The schools minister Nick Gibb went on a week-long trip to Australia and Singapore to “reinforce” Britain’s relationship with the two countries in July, at a cost of more than £10,000, government documents reveal.
A register of ministerial gifts, hospitality, travel and meetings shows that Gibb was flown to the two countries between July 7 and 14.
The trip was arranged to “reinforce relationship (sic) with countries as part of the plan for a global Britain”, the document says.
He was also there to “share best practice and help raise educational standards”. This included setting out education reform priorities, including a knowledge-rich curriculum and phonics, the register reveals.
It is not known whether the trip was paid for by the Department for Education or a third party.
A spokesperson for the DfE said: “Minister Gibb was invited to Australia by the Australian government to participate in their work on phonics and share best practice on improving literacy rates.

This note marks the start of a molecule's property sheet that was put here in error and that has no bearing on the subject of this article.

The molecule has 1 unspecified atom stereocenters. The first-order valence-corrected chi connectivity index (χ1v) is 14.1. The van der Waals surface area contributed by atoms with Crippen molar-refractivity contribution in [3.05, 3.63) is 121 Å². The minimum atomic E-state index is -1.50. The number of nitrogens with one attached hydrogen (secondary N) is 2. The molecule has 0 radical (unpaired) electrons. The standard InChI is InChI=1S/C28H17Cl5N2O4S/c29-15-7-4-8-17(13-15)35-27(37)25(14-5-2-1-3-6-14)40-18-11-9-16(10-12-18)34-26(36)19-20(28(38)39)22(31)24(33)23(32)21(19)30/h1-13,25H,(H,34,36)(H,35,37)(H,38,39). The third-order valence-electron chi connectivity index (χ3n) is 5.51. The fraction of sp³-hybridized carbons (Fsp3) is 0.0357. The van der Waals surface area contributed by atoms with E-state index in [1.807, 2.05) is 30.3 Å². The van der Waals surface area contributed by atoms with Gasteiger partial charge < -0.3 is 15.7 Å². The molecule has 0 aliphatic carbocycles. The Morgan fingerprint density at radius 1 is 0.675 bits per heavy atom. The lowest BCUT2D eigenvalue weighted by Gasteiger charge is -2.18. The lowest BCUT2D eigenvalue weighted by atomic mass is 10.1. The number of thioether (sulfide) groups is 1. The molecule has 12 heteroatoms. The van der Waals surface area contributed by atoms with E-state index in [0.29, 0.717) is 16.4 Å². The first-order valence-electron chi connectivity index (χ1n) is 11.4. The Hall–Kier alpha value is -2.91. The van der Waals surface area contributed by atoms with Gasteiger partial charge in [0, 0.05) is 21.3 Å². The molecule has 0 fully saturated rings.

“This was an important part of our ambition to ensure education is at the heart of our plan for a global Britain.”
The register also reveals that, during his time as a minister, Lord Nash met with retailer Dunelm to discuss the possibility of the company sponsoring academies.
Nash stood down last month, but in June, he met the furniture giant to talk about “potential academy sponsorship”.